Eating Disorders - Aspects of Treatment and Outcome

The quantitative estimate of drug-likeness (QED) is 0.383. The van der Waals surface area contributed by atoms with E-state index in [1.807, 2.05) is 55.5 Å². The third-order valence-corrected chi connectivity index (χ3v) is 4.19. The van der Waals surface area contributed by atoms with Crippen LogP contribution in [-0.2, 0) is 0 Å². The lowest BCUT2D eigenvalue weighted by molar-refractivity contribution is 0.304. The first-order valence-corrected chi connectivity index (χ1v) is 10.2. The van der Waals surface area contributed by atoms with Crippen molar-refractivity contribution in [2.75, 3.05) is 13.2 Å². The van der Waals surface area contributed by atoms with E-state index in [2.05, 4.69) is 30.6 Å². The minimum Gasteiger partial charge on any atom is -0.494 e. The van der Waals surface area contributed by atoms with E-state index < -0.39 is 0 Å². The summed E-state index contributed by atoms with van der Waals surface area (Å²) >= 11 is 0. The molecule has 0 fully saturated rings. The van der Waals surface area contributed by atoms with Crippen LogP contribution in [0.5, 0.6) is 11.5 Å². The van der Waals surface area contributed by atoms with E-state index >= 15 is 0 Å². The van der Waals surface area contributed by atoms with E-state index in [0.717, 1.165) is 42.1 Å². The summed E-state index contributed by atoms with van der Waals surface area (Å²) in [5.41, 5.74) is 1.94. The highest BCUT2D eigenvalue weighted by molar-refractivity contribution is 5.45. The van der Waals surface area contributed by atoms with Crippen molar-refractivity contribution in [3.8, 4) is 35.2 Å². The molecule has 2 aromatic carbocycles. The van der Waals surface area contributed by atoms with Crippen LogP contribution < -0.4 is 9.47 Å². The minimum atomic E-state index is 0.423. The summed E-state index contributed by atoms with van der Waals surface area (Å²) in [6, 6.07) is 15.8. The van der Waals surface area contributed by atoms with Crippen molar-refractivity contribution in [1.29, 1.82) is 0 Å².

Sammanfattning: Eating disorders (ED) usually develop during adolescence, and intervention to stop further weight loss is believed to improve outcome and long-term prognosis. Adolescents with ED who do not receive effective treatment risk poor outcome and even untimely death as adults.The first aim of this thesis was to investigate long-term mortality and causes of death in a series of female adults with chronic ED. The second aim was to study the one-year outcome of an unselected series of adolescent girls with anorexia nervosa (AN) and “other restrictive eating disorders” who had been treated within a specialist ED out-patient service focused on nutritional rehabilitation based on family therapy and without planned hospitalization. The third aim was to investigate the possible metabolic and hormonal side effects of olanzapine when used as an adjunct to facilitate nutritional rehabilitation. The fourth aim was to investigate the relationship between polyunsaturated fatty acid (PUFA) status and depression.In adult women with chronic ED, a very low body mass index and psychiatric co-morbidity confer a substantially increased risk of premature death.A treatment programme for adolescent ED with rapid access to assessment and prompt start of treatment with initial emphasis on nutritional rehabilitation proved efficient. The outcome was encouraging, as 43% of all patients with ED and 19% of those with AN did not have an ED at one-year follow-up. Of the remaining patients the vast majority had gained weight and regained menstruation, and were back in school on a full-time basis. Olanzapine was used to reduce anxiety, excessive exercise and rumination over weight and shape. Side effects were similar to those observed in normal-weight individuals, and do not preclude its use in underweight adolescents with ED. Low ω3 PUFA were associated with depression. The ω3 PUFA status improved during nutritional rehabilitation with ordinary foods and without supplementation.The investigations indicate that adolescent ED can be successfully treated in an out-/day-patient setting. An essential feature of the service is rapid handling and weight gain. Further weight loss can be avoided, and chronic disease hopefully prevented.